So, legally, this photographer is well within his rights. The AFP is within their rights to publish and sell the photo. And I, for one, don't want to see this changed. But was it moral or ethical? Is it moral to take a picture of somebody grieving? Or to be taking pictures at all at a time like this?
The photographer should have spoken to the subject. He should have gotten her name, found out if she knew anyone at the school, and shown her the picture (digital cameras give us that power) so that she could see first hand that his picture was respectful. He didn't because he was embarrassed and because he didn't want to intrude, and those are very valid feelings. I felt them constantly when I was at the paper, and in an instant like this those would only be heightened. Even passing her his business card would have been nice. Ethically, he could have done better. But in a situation like this, I can't give him an awful lot of fault for it.
But as for taking the picture itself? I believe we need to take pictures at times like these. We have to, because in ten years, twenty years, thirty years, this is what we'll have. Photography is how we record our history and we are a better people for it. These photos are able to capture more than words can, because they not only show you the emotion on the part of the subjects but they create an emotion in the viewer. We must take these pictures.
So lastly, I want to make a point about how people in these situations treat the photographers. I remember once I was sent to take pictures of a particularly bad car accident on the interstate, because that kind of thing is front page news in a small town. There were miles of people slowing down to stare as they drove past, and there were victims being airlifted out by helicopter from the scene of the accident. I went to a nearby service road, which was also backed up with onlookers and even people pulled open to stare and watch. But the second I took out my camera, I started getting heckled, honked at, insulted, and even flipped off.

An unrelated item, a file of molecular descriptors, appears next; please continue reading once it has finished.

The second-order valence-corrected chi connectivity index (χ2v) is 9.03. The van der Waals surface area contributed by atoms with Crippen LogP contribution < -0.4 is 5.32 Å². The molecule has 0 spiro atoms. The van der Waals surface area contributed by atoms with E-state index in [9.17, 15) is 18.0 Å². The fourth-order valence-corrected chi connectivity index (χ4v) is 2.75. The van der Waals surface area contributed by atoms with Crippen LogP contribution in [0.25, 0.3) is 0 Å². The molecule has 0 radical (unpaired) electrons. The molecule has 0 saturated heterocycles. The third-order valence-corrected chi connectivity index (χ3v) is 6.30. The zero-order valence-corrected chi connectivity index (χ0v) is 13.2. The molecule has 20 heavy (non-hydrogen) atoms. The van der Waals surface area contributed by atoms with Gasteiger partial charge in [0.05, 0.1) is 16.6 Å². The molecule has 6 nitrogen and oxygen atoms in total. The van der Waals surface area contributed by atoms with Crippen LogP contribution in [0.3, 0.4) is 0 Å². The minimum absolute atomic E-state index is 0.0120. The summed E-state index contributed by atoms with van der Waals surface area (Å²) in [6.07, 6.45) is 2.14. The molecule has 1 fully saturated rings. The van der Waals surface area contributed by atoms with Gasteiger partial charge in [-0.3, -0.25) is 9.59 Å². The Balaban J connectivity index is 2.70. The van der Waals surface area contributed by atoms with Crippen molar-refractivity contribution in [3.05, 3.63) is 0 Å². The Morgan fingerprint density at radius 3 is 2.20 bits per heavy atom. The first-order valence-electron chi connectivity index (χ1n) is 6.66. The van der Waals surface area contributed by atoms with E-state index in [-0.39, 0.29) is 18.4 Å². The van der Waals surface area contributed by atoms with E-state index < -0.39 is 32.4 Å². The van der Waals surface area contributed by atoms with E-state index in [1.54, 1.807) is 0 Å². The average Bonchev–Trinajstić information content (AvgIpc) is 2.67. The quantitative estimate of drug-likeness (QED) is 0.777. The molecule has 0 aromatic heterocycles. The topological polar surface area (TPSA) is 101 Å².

Those people maybe didn't realize I was with the press, but even if they did I bet they would have thought it was disgusting. Though I don't see how it's any more or less disgusting than slowing down to gawk, especially considering I made sure to stay on the service road and no one working the accident was even aware of my presence. Maybe they didn't realize that we had a policy at my paper to never publish a picture of a victim, and so when I came back with my images I went through and deleted the ones where you could see even an arm or a leg that wasn't covered. We published a picture of the stretcher being loaded onto the helicopter where the patient was blocked from view by emergency personnel, even though I had better shots, because it was the most respectful one.
Did they send me on that assignment out of respect? No, they did it because pictures of wrecks sell papers and they wanted to sell more papers. But was there a way for us to do it properly and did we do that? Yes. So what should those onlookers have done when they saw me with my camera? First of all, nothing, there was no reason for them to say anything. But if they absolutely must speak, they should have simply said, "excuse me, do you really need to take pictures" or "I'm sorry, but why are you photographing this?" And I would have replied, "I'm with the newspaper, we'll do our best to be respectful of the victims. I would be happy to give you my editor's information if you'd like to speak with him more about it." We all could have moved on with our lives and maybe contemplated sensationalist journalism over our dinners that night instead of being insulted on the side of the road.